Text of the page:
If Rewind demonstrates one thing, it is that a critical history of the ‘creative’ both as a professional role and as a rhetorical figure needs to be written. Creatives occupy, it seems, a relatively new role within the agency. (A fact, perhaps, reflected in the clumsy co-option of an adjective as a noun to describe the jobs of copywriter and art director). How and why did they come to occupy such a prominent position? Is Nixon right when he claims that the high prestige which attached to 1980s advertising campaigns that tapped deep veins of nostalgia and popular history – like the over-celebrated Bartle, Bogle and Hegarty Levi’s jeans campaigns – shifted power within the agencies? Creative departments increasingly had the top hand over humdrum business functions. This would seem to be a significant change. After all, advertising agencies had spent much of the post-war period polishing their business credentials in order to cosy up to the corporation. In the 1950s the Institute of Practitioners in Advertising even recommended that its members should take exams to demonstrate their professional bona fides. Surely creativity was important in the tweed-suited years, but what symbolic capital did it generate? And, taking a wider perspective, what was it about the economy and culture of Thatcher’s Britain that made costly brand-building campaigns – the hallmark of the creative department – more attractive to advertisers than the steady promotional techniques which had been the staple practice of the profession?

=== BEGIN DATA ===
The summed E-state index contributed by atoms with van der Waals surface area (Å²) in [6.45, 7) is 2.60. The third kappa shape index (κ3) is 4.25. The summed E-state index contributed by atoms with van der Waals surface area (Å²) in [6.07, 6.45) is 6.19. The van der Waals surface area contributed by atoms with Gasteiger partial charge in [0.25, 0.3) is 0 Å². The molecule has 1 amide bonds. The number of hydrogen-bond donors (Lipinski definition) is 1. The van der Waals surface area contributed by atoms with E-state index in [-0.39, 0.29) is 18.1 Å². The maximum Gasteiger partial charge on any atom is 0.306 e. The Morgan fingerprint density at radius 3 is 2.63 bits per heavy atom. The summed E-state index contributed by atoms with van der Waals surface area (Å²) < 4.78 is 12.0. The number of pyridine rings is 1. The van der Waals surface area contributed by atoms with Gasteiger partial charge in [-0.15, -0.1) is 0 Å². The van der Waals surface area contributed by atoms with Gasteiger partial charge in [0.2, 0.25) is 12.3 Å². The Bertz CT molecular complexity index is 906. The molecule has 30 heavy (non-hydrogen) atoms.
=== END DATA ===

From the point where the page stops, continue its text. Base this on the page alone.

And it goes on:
Advertising is not design